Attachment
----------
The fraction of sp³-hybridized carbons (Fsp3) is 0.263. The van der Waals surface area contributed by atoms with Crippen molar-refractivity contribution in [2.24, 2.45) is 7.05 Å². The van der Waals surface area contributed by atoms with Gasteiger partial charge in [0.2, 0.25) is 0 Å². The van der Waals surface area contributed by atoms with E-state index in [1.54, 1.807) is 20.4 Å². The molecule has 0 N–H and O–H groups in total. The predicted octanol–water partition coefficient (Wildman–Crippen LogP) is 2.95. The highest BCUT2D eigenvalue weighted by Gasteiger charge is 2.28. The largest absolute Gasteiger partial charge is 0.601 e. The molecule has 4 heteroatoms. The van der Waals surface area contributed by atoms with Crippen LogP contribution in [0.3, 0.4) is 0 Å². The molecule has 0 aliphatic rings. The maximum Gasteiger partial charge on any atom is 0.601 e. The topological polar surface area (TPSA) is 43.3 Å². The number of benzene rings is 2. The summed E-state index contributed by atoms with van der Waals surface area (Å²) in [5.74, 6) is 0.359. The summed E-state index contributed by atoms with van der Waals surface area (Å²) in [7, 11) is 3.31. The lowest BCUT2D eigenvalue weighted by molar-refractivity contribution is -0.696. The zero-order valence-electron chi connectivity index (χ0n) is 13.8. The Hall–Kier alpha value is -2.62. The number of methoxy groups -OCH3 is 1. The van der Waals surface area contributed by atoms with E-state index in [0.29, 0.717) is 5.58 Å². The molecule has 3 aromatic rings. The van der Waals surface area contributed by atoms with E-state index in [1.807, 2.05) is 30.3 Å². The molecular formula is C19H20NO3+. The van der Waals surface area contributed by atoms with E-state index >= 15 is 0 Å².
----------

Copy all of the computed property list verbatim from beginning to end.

The fraction of sp³-hybridized carbons (Fsp3) is 0.263. The van der Waals surface area contributed by atoms with Crippen molar-refractivity contribution in [2.24, 2.45) is 7.05 Å². The van der Waals surface area contributed by atoms with Gasteiger partial charge in [0.2, 0.25) is 0 Å². The van der Waals surface area contributed by atoms with E-state index in [1.54, 1.807) is 20.4 Å². The molecule has 0 N–H and O–H groups in total. The predicted octanol–water partition coefficient (Wildman–Crippen LogP) is 2.95. The highest BCUT2D eigenvalue weighted by Gasteiger charge is 2.28. The largest absolute Gasteiger partial charge is 0.601 e. The molecule has 4 heteroatoms. The van der Waals surface area contributed by atoms with Crippen LogP contribution in [0.3, 0.4) is 0 Å². The molecule has 0 aliphatic rings. The maximum Gasteiger partial charge on any atom is 0.601 e. The topological polar surface area (TPSA) is 43.3 Å². The number of benzene rings is 2. The summed E-state index contributed by atoms with van der Waals surface area (Å²) in [5.74, 6) is 0.359. The summed E-state index contributed by atoms with van der Waals surface area (Å²) in [7, 11) is 3.31. The lowest BCUT2D eigenvalue weighted by molar-refractivity contribution is -0.696. The zero-order valence-electron chi connectivity index (χ0n) is 13.8. The Hall–Kier alpha value is -2.62. The number of methoxy groups -OCH3 is 1. The van der Waals surface area contributed by atoms with E-state index in [0.29, 0.717) is 5.58 Å². The molecule has 3 aromatic rings. The van der Waals surface area contributed by atoms with E-state index in [1.807, 2.05) is 30.3 Å². The molecular formula is C19H20NO3+. The van der Waals surface area contributed by atoms with E-state index >= 15 is 0 Å².